Wired Kingdom, by Rick Chesler
I'd never heard of Mr. Chesler until some random stranger started "following" me on Twitter. I have no idea how he heard of me, I suppose that he reads the blogs of other independently published authors, one of them mentioned my book review. I often talk about how much I love reading some of the cheap self-published sci-fi that the Kindle Revolution has sparked, and so I guess that explains things. Anyway, I wondered who this random stranger was, followed a few links, read a description, and moments later, I had a book to read.
And a jolly interesting book it was too. Now, let's get the bad bit out of the way first. The technology is a joke. To take just two examples: first, small portable satellite communications systems require a lot more power than would be available in the system described and have nothing like the required bandwidth; and second, water is opaque to GPS.
But, despite some people saying that it's sci-fi, it ain't, and so I won't criticise the author for his bad science and engineering. It's really a crime thriller. It has all the right ingredients - a seemingly unsolvable crime, then shocking evidence that emerges, a race between the bad guys and the good to get hold of it, action, hidden motives, and of course some great deception so that both the good guys and the reader go down utterly the wrong route in trying to figure out whodunnit. I'd give it five stars out of five, but for one thing.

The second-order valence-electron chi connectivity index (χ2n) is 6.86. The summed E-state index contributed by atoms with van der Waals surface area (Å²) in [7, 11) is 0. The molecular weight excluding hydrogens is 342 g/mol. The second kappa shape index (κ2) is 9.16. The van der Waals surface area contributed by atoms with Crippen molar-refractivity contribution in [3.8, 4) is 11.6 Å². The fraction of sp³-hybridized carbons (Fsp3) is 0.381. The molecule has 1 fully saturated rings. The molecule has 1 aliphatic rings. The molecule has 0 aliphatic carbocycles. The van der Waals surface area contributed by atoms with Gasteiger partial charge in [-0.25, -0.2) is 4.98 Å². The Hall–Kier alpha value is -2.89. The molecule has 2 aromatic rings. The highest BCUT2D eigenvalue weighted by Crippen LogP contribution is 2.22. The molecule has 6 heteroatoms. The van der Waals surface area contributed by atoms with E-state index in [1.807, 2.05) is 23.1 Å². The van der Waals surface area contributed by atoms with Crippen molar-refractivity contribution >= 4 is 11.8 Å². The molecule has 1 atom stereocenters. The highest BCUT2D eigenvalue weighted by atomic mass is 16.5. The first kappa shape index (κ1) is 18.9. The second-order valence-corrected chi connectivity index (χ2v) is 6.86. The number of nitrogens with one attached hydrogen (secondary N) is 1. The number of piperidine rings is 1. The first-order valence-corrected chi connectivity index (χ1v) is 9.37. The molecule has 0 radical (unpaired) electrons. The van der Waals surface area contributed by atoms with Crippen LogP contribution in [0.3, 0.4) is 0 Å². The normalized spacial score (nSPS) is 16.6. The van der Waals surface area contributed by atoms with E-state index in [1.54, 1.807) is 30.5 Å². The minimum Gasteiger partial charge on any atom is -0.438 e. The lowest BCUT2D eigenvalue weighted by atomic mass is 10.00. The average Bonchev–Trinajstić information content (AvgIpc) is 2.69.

The rabid animal-rights terrorist just doesn't fit quite right into the plot. Some of his actions are significant, it's true, but I think he could be fairly easily swapped out for a more believable character. His attempts to harpoon a whale - to be the first sail-powered whaler in decades, as he points out - as a mere publicity stunt to draw attention to the plight of whales is not in the slightest bit believable. Sure, we all know that animal rights extremists are mad, but they ain't that mad. In reality they know that they can get away with murdering people to draw attention to their cause, but the moment that they start strangling bunnies with their bare hands they know they'll lose both any future converts and their current members.
So I deduct one star, and recommend this book.
 Grrr. There are many species of whale. The current whale species are as diverse as all the species of cows, sheep and deer are from each other. You wouldn't order some sheep meat in a restaurant and be satisfied with cow, and it's just as silly to talk about "saving the whale". And the particular species that stars in this book isn't hunted today. At all. Not by anyone. It isn't even sensible to talk about "saving the whales", plural, because many species don't need saving and could be sustainably exploited. It makes about as much sense as "saving the ruminants", only some of which are endangered.